8 8 S. D. ADHIKARI AND OTHERS while D 1 > d 1 1. We deduce that U 1... U s U 1 + U k D k >D k 1 = d (d k 1) D k >D k 1 s < D 1 + (D k D k 1 ) This completes the proof. k=2 = D s m. Lemma 4.2. If (x 1,..., x N ) Z N is complete with respect to m then there exist indices {j 1,..., j m 1 } [N] such that the sequence (x j1,..., x jm 1 ) Z m 1 is complete with respect to m. Proof. From the definition of complete sequence in (4.1) we deduce that N m 1. By applying Lemma 4.1 several times we can eliminate elements from the sequence until we arrive at exactly m 1 elements. Theorem 4.1. If (x 1,..., x N ) Z N is complete with respect to m, then for every integer b there is a choice of coefficients ς 1,..., ς N {0, 1} such that N ς j x j b (mod m). Proof. We prove the theorem by induction on m. The case m = 1 is clear. Now we assume that k 2 and the theorem is true for m < k. Suppose that the sequence x 1, x 2,, x N of N integers is complete with respect to k. Without loss of generality, we may assume that k x 1. For any integer a, let a be the residue class of a mod k. For any set A of integers, let A = {a a A}. Let A 1 = {0, x 1 } and i 1 = 1. Then A 1 = 2. Now, if possible, we choose an index i 2 i 1 such that A 1 + {0, x i2 } A 1. If such an i 2 exists, then let A 2 = A 1 + {0, x i2 }. We continue this procedure and suppose that the procedure stops at A t. Noting that we have A 1 A 2 A t,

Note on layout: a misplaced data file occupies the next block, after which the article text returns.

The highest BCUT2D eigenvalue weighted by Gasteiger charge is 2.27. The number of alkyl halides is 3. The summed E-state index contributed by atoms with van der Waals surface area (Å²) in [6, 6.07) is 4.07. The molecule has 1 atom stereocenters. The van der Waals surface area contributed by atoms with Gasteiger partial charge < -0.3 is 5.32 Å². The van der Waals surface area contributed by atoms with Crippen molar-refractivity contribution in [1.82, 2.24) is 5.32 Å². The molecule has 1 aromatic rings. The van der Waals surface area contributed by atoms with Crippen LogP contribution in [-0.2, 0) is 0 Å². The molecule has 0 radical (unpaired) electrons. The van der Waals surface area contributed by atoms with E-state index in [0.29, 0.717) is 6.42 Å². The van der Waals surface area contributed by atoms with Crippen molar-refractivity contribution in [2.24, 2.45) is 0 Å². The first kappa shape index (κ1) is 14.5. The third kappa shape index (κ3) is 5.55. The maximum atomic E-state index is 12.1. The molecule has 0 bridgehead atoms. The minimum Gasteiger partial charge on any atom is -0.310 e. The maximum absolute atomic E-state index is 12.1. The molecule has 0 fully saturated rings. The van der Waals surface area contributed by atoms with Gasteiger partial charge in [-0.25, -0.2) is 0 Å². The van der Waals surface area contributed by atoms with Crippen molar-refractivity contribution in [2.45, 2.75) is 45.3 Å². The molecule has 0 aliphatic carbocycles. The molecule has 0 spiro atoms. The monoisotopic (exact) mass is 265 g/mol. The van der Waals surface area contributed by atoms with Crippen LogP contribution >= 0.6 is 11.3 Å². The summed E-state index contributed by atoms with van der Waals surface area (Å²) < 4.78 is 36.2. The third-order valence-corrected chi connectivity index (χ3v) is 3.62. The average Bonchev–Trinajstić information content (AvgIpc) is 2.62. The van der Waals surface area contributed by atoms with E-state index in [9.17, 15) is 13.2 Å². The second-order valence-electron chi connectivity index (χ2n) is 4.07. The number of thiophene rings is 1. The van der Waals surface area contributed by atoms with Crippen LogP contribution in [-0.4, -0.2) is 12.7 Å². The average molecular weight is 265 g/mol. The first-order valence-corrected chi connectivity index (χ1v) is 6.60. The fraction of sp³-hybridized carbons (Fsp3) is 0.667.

9 CONTRIBUTIONS TO ZERO SUM PROBLEMS 9 (4.2) A t A t t + 1. To complete the proof, it is enough to prove that A t k. By (4.2), we may assume that t k 2. Without loss of generality, we may assume that i j = j (j = 1, 2,, t). Since {j x j 0 (mod k)} k 1, we have N k 1. Also, rearranging the remaining elements if necessary, we can assume that k x t+1. By the assumption on A t, for all t + 1 j N, we have (4.3) A t + {0, x j } = A t. Let H be the subgroup of Z k generated by x t+1. By (4.3), we have A t + H = A t. Thus, A t is the union of some cosets of H. Let (4.4) A t = s i=1 (b i + H), where b i b j / H for all i j. Then A t = s H. Let k 1 = (x t+1, k). Then, since k x t+1 we have k 1 < k and the sequence x 1, x 2,, x N is complete with respect to the positive integer k 1. By the induction hypothesis, we see that, for every integer b, there is a choice of coefficients ζ 1,, ζ N {0, 1} such that N (4.5) ζ j x j b (mod k 1 ). By (4.3) we have N { ζ j x j (mod k) ζ i = 0, 1, i = 1, 2, N} = A t. Thus, by k 1 k, k 1 x t+1 and (4.4), we have N { ζ j x j (mod k 1 ) ζ i = 0, 1} = {b 1 (mod k 1 ),, b s (mod k 1 )}. Hence, by (4.5) we have s k 1. Noting that it follows that H x t+1 0 (mod k), H 0 (mod k k 1 ).